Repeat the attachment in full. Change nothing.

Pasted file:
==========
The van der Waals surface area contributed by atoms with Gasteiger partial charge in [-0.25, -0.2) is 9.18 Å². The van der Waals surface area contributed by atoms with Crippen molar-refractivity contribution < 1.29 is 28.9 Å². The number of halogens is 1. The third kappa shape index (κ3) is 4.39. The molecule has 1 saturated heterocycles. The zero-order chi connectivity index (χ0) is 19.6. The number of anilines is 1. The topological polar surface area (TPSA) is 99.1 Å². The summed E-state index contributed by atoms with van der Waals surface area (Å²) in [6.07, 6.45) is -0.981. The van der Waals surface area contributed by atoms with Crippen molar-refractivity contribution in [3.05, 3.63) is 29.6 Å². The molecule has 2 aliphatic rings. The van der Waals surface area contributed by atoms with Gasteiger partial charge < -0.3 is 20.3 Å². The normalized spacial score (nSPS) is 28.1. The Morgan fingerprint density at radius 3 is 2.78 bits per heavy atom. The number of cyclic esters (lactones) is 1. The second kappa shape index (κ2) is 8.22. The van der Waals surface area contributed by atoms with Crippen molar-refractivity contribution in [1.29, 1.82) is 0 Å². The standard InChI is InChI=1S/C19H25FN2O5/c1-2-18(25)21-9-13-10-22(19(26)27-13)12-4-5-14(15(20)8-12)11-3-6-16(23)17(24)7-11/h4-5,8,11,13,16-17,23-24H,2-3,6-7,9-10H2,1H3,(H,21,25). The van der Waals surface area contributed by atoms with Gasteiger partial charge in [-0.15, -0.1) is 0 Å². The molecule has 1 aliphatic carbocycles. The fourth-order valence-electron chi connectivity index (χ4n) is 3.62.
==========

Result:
The van der Waals surface area contributed by atoms with Gasteiger partial charge in [-0.25, -0.2) is 9.18 Å². The van der Waals surface area contributed by atoms with Crippen molar-refractivity contribution < 1.29 is 28.9 Å². The number of halogens is 1. The third kappa shape index (κ3) is 4.39. The molecule has 1 saturated heterocycles. The zero-order chi connectivity index (χ0) is 19.6. The number of anilines is 1. The topological polar surface area (TPSA) is 99.1 Å². The summed E-state index contributed by atoms with van der Waals surface area (Å²) in [6.07, 6.45) is -0.981. The van der Waals surface area contributed by atoms with Crippen molar-refractivity contribution in [3.05, 3.63) is 29.6 Å². The molecule has 2 aliphatic rings. The van der Waals surface area contributed by atoms with Gasteiger partial charge < -0.3 is 20.3 Å². The normalized spacial score (nSPS) is 28.1. The Morgan fingerprint density at radius 3 is 2.78 bits per heavy atom. The number of cyclic esters (lactones) is 1. The second kappa shape index (κ2) is 8.22. The van der Waals surface area contributed by atoms with Crippen molar-refractivity contribution in [1.29, 1.82) is 0 Å². The standard InChI is InChI=1S/C19H25FN2O5/c1-2-18(25)21-9-13-10-22(19(26)27-13)12-4-5-14(15(20)8-12)11-3-6-16(23)17(24)7-11/h4-5,8,11,13,16-17,23-24H,2-3,6-7,9-10H2,1H3,(H,21,25). The van der Waals surface area contributed by atoms with Gasteiger partial charge in [-0.15, -0.1) is 0 Å². The molecule has 1 aliphatic carbocycles. The fourth-order valence-electron chi connectivity index (χ4n) is 3.62.